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Coast Hospital: The Backstory

Failing to disclose expenditure of public funds for legal services appears to be nothing new for some members of the Mendocino Coast Health Care District Board of Directors. Here’s the crucial backstory:

In December 2019 California’s Fair Political Practices Commission (FPPC) received a sworn complaint against two members of the Mendocino Coast Health Care District (MCHCD) Board of Directors and its interim Chief Executive Officer. About two weeks later the FPPC wrote to the complainant, stating that the commission would be investigating the allegation(s). At that time the FPPC had made no determination on the complaint. This April 8th I wrote to the FPPC to inquire about the status of the case. On Monday, April 11th, an FPPC official responded that the case is still open.

The complaint has to do with the process leading up to the MCHCD Board of Directors vote to approve the affiliation lease agreement with Adventist Health in November 2019. In the spring of that year a Request for Proposal (RFP) went out for potential suitors in the affiliation process. In April 2019 the MCHCD Board asked its law firm, Best Best & Krieger (BB&K), about potential conflicts of interest in the affiliation process. In an April 25, 2019 document a BB&K attorney set out to solve that problem. Over multiple pages, the attorney presented possible reasons for a conflict of interest issue(s) for MCHCD Directors Jessica Grinberg (then vice chair of the board of directors) and Karen Arnold (then chair). The conclusion offered up by BB&K: “It is possible that at least one board member, Director Grinberg, has a potential conflict of interest if the FPPC considers payments made to her by Adventist [Health] a source of income. Since there is no guidance on this issue, the only way to seek a definitive opinion is from the FPPC.”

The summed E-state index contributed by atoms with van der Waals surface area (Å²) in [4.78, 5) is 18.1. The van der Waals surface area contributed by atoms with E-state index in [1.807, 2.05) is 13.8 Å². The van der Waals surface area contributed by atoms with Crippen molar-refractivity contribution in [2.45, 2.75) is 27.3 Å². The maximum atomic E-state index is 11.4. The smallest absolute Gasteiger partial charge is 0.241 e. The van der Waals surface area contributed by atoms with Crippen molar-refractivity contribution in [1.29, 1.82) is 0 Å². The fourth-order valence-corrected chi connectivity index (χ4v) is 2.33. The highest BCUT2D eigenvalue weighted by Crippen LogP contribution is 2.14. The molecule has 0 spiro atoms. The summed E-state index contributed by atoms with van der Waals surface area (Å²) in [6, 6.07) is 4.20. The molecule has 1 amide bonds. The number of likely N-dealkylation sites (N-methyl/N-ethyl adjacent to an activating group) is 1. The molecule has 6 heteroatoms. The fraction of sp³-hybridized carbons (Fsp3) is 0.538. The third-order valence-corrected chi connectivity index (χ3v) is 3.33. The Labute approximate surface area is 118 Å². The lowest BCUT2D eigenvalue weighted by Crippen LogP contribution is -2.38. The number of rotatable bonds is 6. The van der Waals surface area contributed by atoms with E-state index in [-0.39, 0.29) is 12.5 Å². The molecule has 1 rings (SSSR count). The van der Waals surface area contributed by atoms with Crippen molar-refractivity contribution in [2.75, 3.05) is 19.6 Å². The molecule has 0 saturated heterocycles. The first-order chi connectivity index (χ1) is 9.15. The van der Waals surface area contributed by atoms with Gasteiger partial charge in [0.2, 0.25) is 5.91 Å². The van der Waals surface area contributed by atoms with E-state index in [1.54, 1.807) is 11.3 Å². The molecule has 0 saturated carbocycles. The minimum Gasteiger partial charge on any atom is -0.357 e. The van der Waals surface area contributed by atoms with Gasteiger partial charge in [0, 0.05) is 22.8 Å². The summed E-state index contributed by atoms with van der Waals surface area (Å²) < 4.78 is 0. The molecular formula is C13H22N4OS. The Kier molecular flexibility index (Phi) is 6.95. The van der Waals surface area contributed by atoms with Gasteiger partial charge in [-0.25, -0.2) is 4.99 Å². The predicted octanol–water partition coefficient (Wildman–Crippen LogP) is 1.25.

The equivocation from the law firm was based on the rather unique situation that, yes, Grinberg’s orthotics and prosthetics business did receive funds from Adventist Health (AH), but that money essentially only passed through AH in a brief holding pattern from Medicare to Grinberg. Arnold worked for Mendocino Coast Clinics, a federally funded organization. The BB&K letter also came down squarely in the middle of indecisiveness in Arnold’s case. “In addition, in the absence of any knowledge of how the Adventist proposal might impact Director Arnold’s employer’s Clinic, we cannot opine at this juncture that there is an existing conflict for Director Arnold. When a proposal in response to the RFP is received, it may be clear that there is a conflict, or it may not be and FPPC guidance may be appropriate.”

The BB&K conclusion in April 2019: “Given the uncertainty in both cases, it is recommended that management direct district counsel to seek FPPC guidance on behalf of the District so that in the event a proposal from Adventist is forthcoming the District has clear guidance on how to proceed.”